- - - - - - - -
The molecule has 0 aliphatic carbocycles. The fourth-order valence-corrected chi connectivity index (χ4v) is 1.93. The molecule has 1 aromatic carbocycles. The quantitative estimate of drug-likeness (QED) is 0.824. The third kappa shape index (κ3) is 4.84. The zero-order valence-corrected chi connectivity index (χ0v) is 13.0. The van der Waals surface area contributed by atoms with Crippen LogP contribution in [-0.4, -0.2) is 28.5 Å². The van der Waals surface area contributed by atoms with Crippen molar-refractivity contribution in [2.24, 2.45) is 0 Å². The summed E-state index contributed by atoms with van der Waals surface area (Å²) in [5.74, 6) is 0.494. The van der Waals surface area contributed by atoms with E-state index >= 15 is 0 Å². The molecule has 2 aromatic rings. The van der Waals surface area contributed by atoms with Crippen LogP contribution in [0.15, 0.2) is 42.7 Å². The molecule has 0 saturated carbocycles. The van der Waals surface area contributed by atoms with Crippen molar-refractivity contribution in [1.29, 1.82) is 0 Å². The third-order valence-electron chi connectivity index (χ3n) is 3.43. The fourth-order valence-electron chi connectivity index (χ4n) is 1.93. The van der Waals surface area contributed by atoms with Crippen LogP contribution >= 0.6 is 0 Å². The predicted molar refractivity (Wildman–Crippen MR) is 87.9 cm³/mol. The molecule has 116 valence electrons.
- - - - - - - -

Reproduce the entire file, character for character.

The molecule has 0 aliphatic carbocycles. The fourth-order valence-corrected chi connectivity index (χ4v) is 1.93. The molecule has 1 aromatic carbocycles. The quantitative estimate of drug-likeness (QED) is 0.824. The third kappa shape index (κ3) is 4.84. The zero-order valence-corrected chi connectivity index (χ0v) is 13.0. The van der Waals surface area contributed by atoms with Crippen LogP contribution in [-0.4, -0.2) is 28.5 Å². The van der Waals surface area contributed by atoms with Crippen molar-refractivity contribution in [2.24, 2.45) is 0 Å². The summed E-state index contributed by atoms with van der Waals surface area (Å²) in [5.74, 6) is 0.494. The van der Waals surface area contributed by atoms with E-state index >= 15 is 0 Å². The molecule has 2 aromatic rings. The van der Waals surface area contributed by atoms with Crippen LogP contribution in [0.15, 0.2) is 42.7 Å². The molecule has 0 saturated carbocycles. The van der Waals surface area contributed by atoms with Crippen molar-refractivity contribution in [1.29, 1.82) is 0 Å². The third-order valence-electron chi connectivity index (χ3n) is 3.43. The fourth-order valence-electron chi connectivity index (χ4n) is 1.93. The van der Waals surface area contributed by atoms with Crippen LogP contribution >= 0.6 is 0 Å². The predicted molar refractivity (Wildman–Crippen MR) is 87.9 cm³/mol. The molecule has 116 valence electrons.